North Dublin Street Tramways Company

Powers to build a small number of tramway lines radiating out from central Dublin to the suburbs and settlements to the north of the city, were granted on the 11th August 1875 under the North Dublin Street Tramways Act, 1875. The same act presumably also authorised the promoters to incorporate a company — the North Dublin Street Tramways Company — to finance, build and operate the planned tramways. Although a network of horse-drawn tramways already existed in Dublin, owned and operated by the Dublin Tramways Company, none of its lines served the communities targeted by the NDSTCo.

The 1875 act authorised the construction of three lines: to Phoenix Park and Glasnevin, both from a city centre terminus at Nelson Pillar in Sackville Street (now O'Connell Street), and to Drumcondra, from a terminus in Capel Street. These were modified and supplemented by a second act — the North Dublin Street Tramways, 1876 — on the 11th August 1876, which authorised an inward extension of the Drumcondra line from Capel Street, over Essex Bridge (now Grattan Bridge) to a more central terminus in College Green. The act also authorised the company to take over powers that had originally been granted to the DTCo to construct a line out to Inchicore in the west. The latter company had allowed the powers to lapse, as it had done with powers for several other planned lines, which enabled to NDSTCo to acquire them, a development that unsurprisingly, did not endear the NDSTCo to the DTCo.

The Phoenix Park and Glasnevin lines, which shared the same tracks for circa 40% of their lengths, opened on the 10th December 1876, and were followed shortly afterwards by the Drumcondra line, which had its city-centre terminus in Capel Street. The lines had though, been shoddily built, which ultimately resulted in the demise of the director whose company had done the work — William Barrington — a man who had previously lost his managing directorship of the DTCo amidst accusations of mismanagement. His replacement as contractor (and as a director) was William Martin Murphy, a man who was destined to play a major role in the development of Dublin's tramways, and in particular, the NDSTCo's successor, the DUTCo. Murphy's company subsequently constructed the line from College Green westwards to Inchicore, and northwards to connect with the Drumcondra line in Capel Street; this was opened from College Green to James Street in March 1878 and in full in July 1878.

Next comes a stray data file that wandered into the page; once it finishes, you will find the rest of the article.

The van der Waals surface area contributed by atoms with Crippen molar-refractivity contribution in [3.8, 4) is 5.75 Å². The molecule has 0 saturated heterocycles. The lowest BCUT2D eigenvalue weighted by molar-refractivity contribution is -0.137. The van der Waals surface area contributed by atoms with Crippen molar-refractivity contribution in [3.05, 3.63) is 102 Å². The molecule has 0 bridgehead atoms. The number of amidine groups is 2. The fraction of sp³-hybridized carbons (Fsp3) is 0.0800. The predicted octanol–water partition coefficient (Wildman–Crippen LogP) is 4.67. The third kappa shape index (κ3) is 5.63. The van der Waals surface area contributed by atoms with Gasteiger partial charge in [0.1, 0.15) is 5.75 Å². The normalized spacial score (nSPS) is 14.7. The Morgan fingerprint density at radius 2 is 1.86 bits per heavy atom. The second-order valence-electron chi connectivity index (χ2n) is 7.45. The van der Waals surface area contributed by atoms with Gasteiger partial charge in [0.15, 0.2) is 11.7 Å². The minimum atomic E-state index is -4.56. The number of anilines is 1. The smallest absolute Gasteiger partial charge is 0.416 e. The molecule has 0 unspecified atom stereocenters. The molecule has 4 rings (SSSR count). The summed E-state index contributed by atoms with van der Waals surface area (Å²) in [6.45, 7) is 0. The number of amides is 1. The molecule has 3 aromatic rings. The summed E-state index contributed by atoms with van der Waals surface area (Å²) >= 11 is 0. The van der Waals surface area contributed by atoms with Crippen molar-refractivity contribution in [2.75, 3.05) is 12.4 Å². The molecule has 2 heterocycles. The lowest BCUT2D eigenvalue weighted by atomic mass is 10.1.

The NDSTCo's Dublin network comprised approximately eight route miles. From Nelson Pillar, the Phoenix Park and Glasnevin routes ran northwards via Blessington Street and the North Circular Road to Phisborough Road, where the Glasnevin line split from the main line to Phoenix Park. The latter continued westwards along the North Circular Road to a terminus at Phoenix Park Gates; the Glasnevin route headed northwards along Phisborough Road and Botanic Road to a terminus at the latter's junction with Botanic Avenue. The Drumcondra line, which originally commenced in Capel Street, ran northeastwards via Bolton Street, Dorset Street and Drumcondra Road, to a terminus near the latter's junction with Botanic Avenue, just short of the River Tolka. The last line ran westwards from College Green, via Dame Street, Castle Street, Thomas Street and James Street, to a terminus near Spa Road in Inchicore.

Rather than obstructing each other, which served neither the populace nor their shareholders, the three main horse tramway companies — the Dublin Tramways Company (16.5 miles; 82 tramcars), the North Dublin Street Tramways Company (8 miles; 25 tramcars) and the Dublin Central Tramways Company (6.5 miles; 30 tramcars) — agreed, on the 13th July 1880, to merge into one larger entity, to be called the Dublin United Tramways Company. The amalgamation required legislation — the Dublin United Tramways (Amalgamation of Companies) Act of 1881 — the DUTCo formally coming into being on the 1st July 1881.

Photographs which unequivocally date from the period before the amalgamation that formed the DUTCo, i.e., between 10th December 1876 and the 30th June 1881, appear not to have survived, so it is currently impossible to say whether or not NDSTCo horsecar crews wore uniforms, or for that matter, any form of insignia such as cap badges or licence badges. However, given that the successor company — the DUTCo — did not see fit to issue uniforms to its staff until the advent of electrified services, some sixteen years after its formation, it seems highly likely that staff of the NDSTCo simply wore informal attire: jackets, shirt and ties, and the fashionable headgear of the day, in all probability the bowler hat.

Further reading
For a short history of this system, see: 'Through Streets Broad and Narrow' by Michael Corcoran; Midland Publishing (2000).